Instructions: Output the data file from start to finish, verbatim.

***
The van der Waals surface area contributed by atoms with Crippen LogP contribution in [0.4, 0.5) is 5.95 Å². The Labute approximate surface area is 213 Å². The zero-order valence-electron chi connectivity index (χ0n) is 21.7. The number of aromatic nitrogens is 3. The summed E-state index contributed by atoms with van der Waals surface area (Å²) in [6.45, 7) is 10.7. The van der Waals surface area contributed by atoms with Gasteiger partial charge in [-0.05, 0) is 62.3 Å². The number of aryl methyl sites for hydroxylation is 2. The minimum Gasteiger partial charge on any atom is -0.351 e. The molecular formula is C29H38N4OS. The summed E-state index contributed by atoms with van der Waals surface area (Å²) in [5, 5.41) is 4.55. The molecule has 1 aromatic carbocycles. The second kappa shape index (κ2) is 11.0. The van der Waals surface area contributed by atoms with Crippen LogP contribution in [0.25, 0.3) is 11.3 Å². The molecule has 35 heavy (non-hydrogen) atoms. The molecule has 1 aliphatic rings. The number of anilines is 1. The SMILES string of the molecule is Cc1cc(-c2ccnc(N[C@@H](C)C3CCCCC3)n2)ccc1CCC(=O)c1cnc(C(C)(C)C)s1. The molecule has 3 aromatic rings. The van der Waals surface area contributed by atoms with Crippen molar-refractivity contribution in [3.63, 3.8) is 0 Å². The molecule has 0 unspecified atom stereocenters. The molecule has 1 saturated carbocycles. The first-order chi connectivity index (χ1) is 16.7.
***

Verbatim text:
The van der Waals surface area contributed by atoms with Crippen LogP contribution in [0.4, 0.5) is 5.95 Å². The Labute approximate surface area is 213 Å². The zero-order valence-electron chi connectivity index (χ0n) is 21.7. The number of aromatic nitrogens is 3. The summed E-state index contributed by atoms with van der Waals surface area (Å²) in [6.45, 7) is 10.7. The van der Waals surface area contributed by atoms with Gasteiger partial charge in [-0.05, 0) is 62.3 Å². The number of aryl methyl sites for hydroxylation is 2. The minimum Gasteiger partial charge on any atom is -0.351 e. The molecular formula is C29H38N4OS. The summed E-state index contributed by atoms with van der Waals surface area (Å²) in [5, 5.41) is 4.55. The molecule has 1 aromatic carbocycles. The second kappa shape index (κ2) is 11.0. The van der Waals surface area contributed by atoms with Crippen LogP contribution in [0.25, 0.3) is 11.3 Å². The molecule has 35 heavy (non-hydrogen) atoms. The molecule has 1 aliphatic rings. The number of anilines is 1. The SMILES string of the molecule is Cc1cc(-c2ccnc(N[C@@H](C)C3CCCCC3)n2)ccc1CCC(=O)c1cnc(C(C)(C)C)s1. The molecule has 3 aromatic rings. The van der Waals surface area contributed by atoms with Crippen molar-refractivity contribution in [3.63, 3.8) is 0 Å². The molecule has 0 unspecified atom stereocenters. The molecule has 1 saturated carbocycles. The first-order chi connectivity index (χ1) is 16.7.